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How to change your fuel pump.

92893 Views 131 Replies 69 Participants Last post by  JesusOnSkates
This write up was done while I removed and installed my new fuel pump.

Step 1. Disconnect the negative (-) battery cable.

Step 2. Raise and SAFELY support your van with either jack stands or ramps. The higher the better, also note that it does help to raise both the front and the rear of the van.

Step 3. I reccomend that you drain the fuel from the tank unless you have a quarter or less. This can be accomplished with a hand siphon or pump.

Step 4. Remove the splash gaurd from the driveshaft side of the fuel tank. It is installed with four press in clips and multiple slip on clips. It looks like this.
Step 5. You will need to loosen the fill hose attached on the drivers side of the tank. There are two clamps on this hose. It looks like this.
Step 6. It makes it easier to disconnect the fill hose if you remove the retaining screws that hold the fill hose in place inside the fuel door.
Step 7. Break loose but DO NOT remove the drivers side retaining strap bolts, on most vans the bolts do not need to be loosened as they are set from the factory to allow the strap to rotate freely once the bolts on the opposite side are removed, mine were over tightened by the previous owner or their mechanic. There is a hidden 15 mm nut on top of the strap where it attaches to the chassis. I have a needle nose vise grip on it in this pic to show where it is. I used a 12" extension and 15mm socket and a 15mm wrench to loosen these.
Step 8. Break loose the driveshaft side retaining strap bolts but dont remove them yet.
Step 9. Now is the time to support the fuel tank. I reccomend the use of either a transmission jack or a atv/motorcycle jack for this as it greatly eases the process.

Step 10. The fuel lines and the vent lines should now be removed from the hard lines. the two fuel lines require the use of a 5/8 line wrench and a 3/4 line wrench. the two vents are simple pinch clamps that can be removed with a pliers. Removing the rubber lines for the vents is a bit easier if the tank is lowered a few inches.

Step 11. Now it's time to remove the wiring harness. The wires run across the top of the tank and over to the drivers side they then follow the "frame" rail forwards and are attached to the body near the transmission. Unplug the harness and remove it from its retaining clips. Once it is free from the clips feed it through the hole in the "frame" and set it off to the side.

Step 12. Remove only the driveshaft side strap retaining bolts and then turn the straps 180 degrees out of the way.

Step 13. Now slowly lower the fuel tank being careful to make sure nothing gets caught and causes the tank to fall.

Step 14. Now it is time to remove the fuel pump / sending unit assembly. I accomplished this with a brass drift punch. Use the punch and a hammer to rotate the lock ring counter clock wise until it lines up with the notches in the top of the tank.

Step 15. Next you will need to remove the assembly from the tank be careful with this so the strainer does not fall off in the tank and the float arm does not get damaged.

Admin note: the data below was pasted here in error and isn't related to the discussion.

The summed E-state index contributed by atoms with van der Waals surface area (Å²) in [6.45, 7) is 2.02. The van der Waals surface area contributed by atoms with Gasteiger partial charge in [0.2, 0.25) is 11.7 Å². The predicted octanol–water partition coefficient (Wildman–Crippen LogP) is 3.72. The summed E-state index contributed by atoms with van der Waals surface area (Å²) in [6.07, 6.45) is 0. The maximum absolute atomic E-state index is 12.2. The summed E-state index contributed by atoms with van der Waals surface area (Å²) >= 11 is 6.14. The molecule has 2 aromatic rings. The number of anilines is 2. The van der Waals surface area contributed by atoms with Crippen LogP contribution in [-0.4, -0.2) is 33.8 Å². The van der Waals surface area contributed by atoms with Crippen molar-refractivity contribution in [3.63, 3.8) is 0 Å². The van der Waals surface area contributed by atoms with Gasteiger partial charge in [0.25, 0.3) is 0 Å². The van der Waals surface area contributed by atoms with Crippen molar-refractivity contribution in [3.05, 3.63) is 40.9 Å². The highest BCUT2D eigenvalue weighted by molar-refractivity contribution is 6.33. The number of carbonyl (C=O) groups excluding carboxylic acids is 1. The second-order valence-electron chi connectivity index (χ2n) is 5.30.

Step 16. To remove the fuel pump from the sending unit you will need to remove the wiring harness and then push the pump up towards the top of the unit and when you have clearance tilt the fuel pump outwards and then pull down on it to remove it.

Step 17. Replace the o-ring seal on the top of the tank with a new one.
Step 18. Installation is the reverse of removal.

I hope this helps someone out there with there fuel pump job. Feel free to make comments on this post so I can make sure my details are as accurate as possible.
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guyonearth said:
It's a lot easier to just cut a hole in the floor and make a panel for it. (Assuming you don't have seats in the way)
"guyonearth" has a valid point....

I don't post a lot on this forum; however, i have used it for a lot of research on my 95 astro, including this post on how to change the fuel pump. So without further delay, here is my story:

Once upon a time (haha).... it was a long week for me (working late nights) and i was on my last call on a snowy friday night about to head home while on the phone, to the not so impressed wife due to my late nights, when the van stalled. I turned the key a couple of times and i knew exactly what was wrong... fuel pump. A great way to end my week.

So there i sat in my cold van while i waited 1.5hrs for the wife to come get me - i had a lot of time to trouble shoot. I could hear the fuel running but it sounded weak so i second guessed my first diagnosis. I had spark. The engine turned over good without any mechanical failure sound... It wasnt until the next day when i came to get the van that i had a fuel pressure tester with me and determined that the pump was weak for sure (20psi) at the motor. So i stuffed the van into a car trailer and headed home.

Getting prepared to crawl under the van to drop my tank (3/4 full of fuel) i read this post and the comment about cutting a hole in the floor got me thinking... Since it was freezing cold and very windy i figured it would be way better to work on the tank from above and inside my van. So i tossed a heater inside the van and started to prep for my "mission". Once my rear seat was out and the carpet was peeled up i did some measuring and decided where to cut the hole. I used a sawsall (recip saw) to cut the hole on 3 sides then folded up the "hatch". Then.... i turned OFF the heater (very important step) haha and started to pull the pump.